May 26, 2018
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Peace Dividend

When the Cold War ended in 1990, President George H.W. Bush talked about the expected “peace dividend,” a reduction in military spending. Although the United States is now engaged in two wars, President Obama and Congress should look again to the military budget for cuts in federal spending.

A recent congressional skirmish over adding seven F-22 fighter jets to a defense appropriation bill illustrates the dilemma in cutting such spending.

Defense Secretary Robert Gates argued against adding the seven jets. But the Senate Armed Services Committee voted to add the seven planes at a cost of $1.75 billion. Sen. Susan Collins, who serves on the committee, voted in favor of buying the additional aircraft, noting that Air Force officials say they are needed. She and Sen. Olympia Snowe, in a letter to the president, noted the Pratt & Whitney plant in North Berwick could be hurt if the aircraft request were cut. The jet is powered by engines made in the plant.

And those are the horns of the dilemma — saving federal tax dollars or bringing federal spending to Maine. Secretary Gates said the 187 F-22s now on hand are “sufficient,” and dismissed the far-fetched scenarios of some who wanted to buy more F-22s, such as using them “to go after Somali pi-rates who in many cases are teenagers with AK-47s — a job we already know is better done at much less cost by three Navy SEALs.”

The F-22 costs “$350 million each, when calculated in inflation-adjusted dollars and counting 20 years of development,” Bloomberg reported.

The political element of reining-in defense spending cannot be overstated. Cutting defense spending leaves elected officials open to political attacks.

In the 2008 presidential campaign, Republicans blamed the Clinton administration for gutting the military. Active-duty military under President Clinton dropped from 1.8 million in 1993 to 1.4 million in 2000. The U.S. Navy fleet also shrank, from 454 ships in 1993 to 341 in 2000. But during the elder Bush’s administration, he and Congress oversaw a cut in active duty personnel from 2.2 million to 1.8 million and a reduction in total defense forces, from 3.3 million to 2.9 million.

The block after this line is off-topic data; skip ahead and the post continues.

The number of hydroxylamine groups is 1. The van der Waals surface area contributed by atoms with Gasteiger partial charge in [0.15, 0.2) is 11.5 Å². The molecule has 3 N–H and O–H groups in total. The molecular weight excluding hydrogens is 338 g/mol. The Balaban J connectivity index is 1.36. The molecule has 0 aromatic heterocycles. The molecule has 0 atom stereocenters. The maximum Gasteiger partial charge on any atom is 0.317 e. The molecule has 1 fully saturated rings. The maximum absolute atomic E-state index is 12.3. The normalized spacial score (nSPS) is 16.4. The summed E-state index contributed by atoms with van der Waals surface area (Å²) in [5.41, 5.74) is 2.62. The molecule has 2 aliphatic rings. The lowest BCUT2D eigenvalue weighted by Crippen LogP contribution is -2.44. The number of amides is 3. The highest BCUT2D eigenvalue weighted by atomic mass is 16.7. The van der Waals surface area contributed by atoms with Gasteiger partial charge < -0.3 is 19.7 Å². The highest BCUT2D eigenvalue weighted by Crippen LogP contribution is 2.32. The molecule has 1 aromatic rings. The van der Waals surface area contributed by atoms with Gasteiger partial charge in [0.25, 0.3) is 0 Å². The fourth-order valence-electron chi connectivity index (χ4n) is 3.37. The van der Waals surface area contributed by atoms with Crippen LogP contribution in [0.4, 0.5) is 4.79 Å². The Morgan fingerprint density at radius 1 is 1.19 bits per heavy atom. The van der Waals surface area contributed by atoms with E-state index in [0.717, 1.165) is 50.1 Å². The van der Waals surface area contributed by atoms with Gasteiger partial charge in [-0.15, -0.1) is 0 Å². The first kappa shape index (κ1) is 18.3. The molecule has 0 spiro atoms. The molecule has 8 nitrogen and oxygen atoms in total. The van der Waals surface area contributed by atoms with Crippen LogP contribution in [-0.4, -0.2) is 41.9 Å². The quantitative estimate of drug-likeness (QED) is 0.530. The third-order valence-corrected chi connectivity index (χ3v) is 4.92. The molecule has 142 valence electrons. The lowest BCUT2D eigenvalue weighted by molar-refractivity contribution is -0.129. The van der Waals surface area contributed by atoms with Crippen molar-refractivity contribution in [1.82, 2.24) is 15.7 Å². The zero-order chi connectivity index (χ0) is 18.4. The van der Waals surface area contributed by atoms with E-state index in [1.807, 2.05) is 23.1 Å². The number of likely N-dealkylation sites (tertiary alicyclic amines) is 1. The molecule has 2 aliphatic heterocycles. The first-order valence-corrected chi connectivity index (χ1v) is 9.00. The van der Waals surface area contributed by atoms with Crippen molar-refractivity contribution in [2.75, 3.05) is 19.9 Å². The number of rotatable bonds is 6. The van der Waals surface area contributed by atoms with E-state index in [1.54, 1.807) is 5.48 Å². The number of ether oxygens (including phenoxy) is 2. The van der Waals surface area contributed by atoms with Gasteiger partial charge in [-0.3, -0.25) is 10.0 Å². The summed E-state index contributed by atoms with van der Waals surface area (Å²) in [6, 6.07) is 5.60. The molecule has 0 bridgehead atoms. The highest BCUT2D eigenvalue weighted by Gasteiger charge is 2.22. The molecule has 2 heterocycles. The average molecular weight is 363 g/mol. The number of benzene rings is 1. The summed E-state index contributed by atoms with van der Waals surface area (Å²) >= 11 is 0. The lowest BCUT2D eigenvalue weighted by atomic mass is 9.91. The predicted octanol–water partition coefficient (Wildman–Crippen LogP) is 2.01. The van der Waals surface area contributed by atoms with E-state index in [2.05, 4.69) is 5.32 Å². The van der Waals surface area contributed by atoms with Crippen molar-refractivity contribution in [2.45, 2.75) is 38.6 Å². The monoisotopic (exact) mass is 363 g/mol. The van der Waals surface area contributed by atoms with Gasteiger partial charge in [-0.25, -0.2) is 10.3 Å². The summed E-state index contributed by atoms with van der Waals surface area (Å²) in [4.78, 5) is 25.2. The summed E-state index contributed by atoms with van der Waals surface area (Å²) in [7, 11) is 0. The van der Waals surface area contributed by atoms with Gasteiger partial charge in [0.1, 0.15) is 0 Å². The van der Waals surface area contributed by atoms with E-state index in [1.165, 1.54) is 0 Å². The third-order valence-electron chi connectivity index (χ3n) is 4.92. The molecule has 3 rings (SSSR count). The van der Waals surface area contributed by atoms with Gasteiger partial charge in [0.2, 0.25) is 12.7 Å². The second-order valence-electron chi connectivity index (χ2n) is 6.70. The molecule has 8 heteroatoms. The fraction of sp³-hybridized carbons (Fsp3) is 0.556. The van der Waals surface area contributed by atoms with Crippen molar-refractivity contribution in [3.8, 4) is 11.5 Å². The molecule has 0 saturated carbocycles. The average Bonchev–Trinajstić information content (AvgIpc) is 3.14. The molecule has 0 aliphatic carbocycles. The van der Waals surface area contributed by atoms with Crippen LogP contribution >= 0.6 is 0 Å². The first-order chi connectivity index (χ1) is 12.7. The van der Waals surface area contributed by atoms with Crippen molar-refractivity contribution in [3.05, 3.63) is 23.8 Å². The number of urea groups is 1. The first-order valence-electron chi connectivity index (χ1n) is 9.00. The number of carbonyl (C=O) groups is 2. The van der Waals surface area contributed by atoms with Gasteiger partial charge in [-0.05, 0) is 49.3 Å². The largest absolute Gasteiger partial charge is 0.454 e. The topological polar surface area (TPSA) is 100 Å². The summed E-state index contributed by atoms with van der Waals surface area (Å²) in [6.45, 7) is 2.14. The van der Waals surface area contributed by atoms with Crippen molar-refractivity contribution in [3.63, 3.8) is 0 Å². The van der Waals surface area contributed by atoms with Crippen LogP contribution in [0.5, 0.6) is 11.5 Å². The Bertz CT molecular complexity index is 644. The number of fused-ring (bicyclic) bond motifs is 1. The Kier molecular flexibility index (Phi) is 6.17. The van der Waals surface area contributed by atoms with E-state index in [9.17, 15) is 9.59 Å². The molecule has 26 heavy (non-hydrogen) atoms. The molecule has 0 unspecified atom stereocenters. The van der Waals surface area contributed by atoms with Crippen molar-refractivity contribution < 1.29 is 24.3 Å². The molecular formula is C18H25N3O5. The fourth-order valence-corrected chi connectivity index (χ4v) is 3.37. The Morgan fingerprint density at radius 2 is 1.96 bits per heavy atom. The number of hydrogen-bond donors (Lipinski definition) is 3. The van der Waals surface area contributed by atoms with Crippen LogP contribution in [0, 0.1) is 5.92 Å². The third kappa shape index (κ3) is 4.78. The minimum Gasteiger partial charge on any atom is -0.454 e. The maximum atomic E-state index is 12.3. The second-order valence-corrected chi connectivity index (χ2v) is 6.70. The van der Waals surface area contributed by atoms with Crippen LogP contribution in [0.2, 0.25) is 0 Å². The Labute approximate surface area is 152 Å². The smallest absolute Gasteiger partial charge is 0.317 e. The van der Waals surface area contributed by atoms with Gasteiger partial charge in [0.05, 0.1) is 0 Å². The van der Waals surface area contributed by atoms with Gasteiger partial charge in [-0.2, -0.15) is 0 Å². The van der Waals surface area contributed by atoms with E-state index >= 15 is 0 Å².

Maine felt the pain of defense cuts, with bases in Limestone and Brunswick closing in the post-Cold War period. Tom Andrews, Maine’s 1st District representative during the base closing initiative, supported closing the Limestone base. It would be hypocritical, he argued, to support defense cuts in other states while opposing them at home. That stance may have cost him the Senate race against Olympia Snowe in 1994.

The economic argument is often made in support of defense spending, but when compared with dollar-for-dollar with spending on education, social services and health care, military procurement does not produce as many jobs. The U.S. defense budget in 2007 was $600 billion, more than all other nations combined

The top priority of every administration is to keep Americans safe. But defense spending must not be a sacred cow as the federal government works to retire its debts over the next several years. Congress and the president must make the best use of limited tax money.

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